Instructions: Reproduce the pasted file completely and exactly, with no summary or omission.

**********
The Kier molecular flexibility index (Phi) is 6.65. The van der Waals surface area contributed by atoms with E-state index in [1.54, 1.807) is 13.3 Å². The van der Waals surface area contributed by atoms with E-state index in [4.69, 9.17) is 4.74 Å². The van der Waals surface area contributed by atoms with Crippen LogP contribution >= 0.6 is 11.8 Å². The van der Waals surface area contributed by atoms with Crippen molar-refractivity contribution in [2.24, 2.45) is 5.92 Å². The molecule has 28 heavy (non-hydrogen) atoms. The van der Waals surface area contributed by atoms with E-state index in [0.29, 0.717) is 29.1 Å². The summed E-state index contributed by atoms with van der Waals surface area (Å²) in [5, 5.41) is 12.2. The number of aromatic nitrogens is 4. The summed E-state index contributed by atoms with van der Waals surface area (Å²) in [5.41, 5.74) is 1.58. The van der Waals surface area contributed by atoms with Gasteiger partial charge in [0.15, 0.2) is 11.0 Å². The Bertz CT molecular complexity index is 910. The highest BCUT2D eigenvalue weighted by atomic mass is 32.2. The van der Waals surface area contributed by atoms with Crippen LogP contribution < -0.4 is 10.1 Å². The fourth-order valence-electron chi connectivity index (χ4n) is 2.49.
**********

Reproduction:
The Kier molecular flexibility index (Phi) is 6.65. The van der Waals surface area contributed by atoms with E-state index in [1.54, 1.807) is 13.3 Å². The van der Waals surface area contributed by atoms with E-state index in [4.69, 9.17) is 4.74 Å². The van der Waals surface area contributed by atoms with Crippen LogP contribution >= 0.6 is 11.8 Å². The van der Waals surface area contributed by atoms with Crippen molar-refractivity contribution in [2.24, 2.45) is 5.92 Å². The molecule has 28 heavy (non-hydrogen) atoms. The van der Waals surface area contributed by atoms with E-state index in [0.29, 0.717) is 29.1 Å². The summed E-state index contributed by atoms with van der Waals surface area (Å²) in [5, 5.41) is 12.2. The number of aromatic nitrogens is 4. The summed E-state index contributed by atoms with van der Waals surface area (Å²) in [5.41, 5.74) is 1.58. The van der Waals surface area contributed by atoms with Gasteiger partial charge in [0.15, 0.2) is 11.0 Å². The Bertz CT molecular complexity index is 910. The highest BCUT2D eigenvalue weighted by atomic mass is 32.2. The van der Waals surface area contributed by atoms with Crippen LogP contribution < -0.4 is 10.1 Å². The fourth-order valence-electron chi connectivity index (χ4n) is 2.49.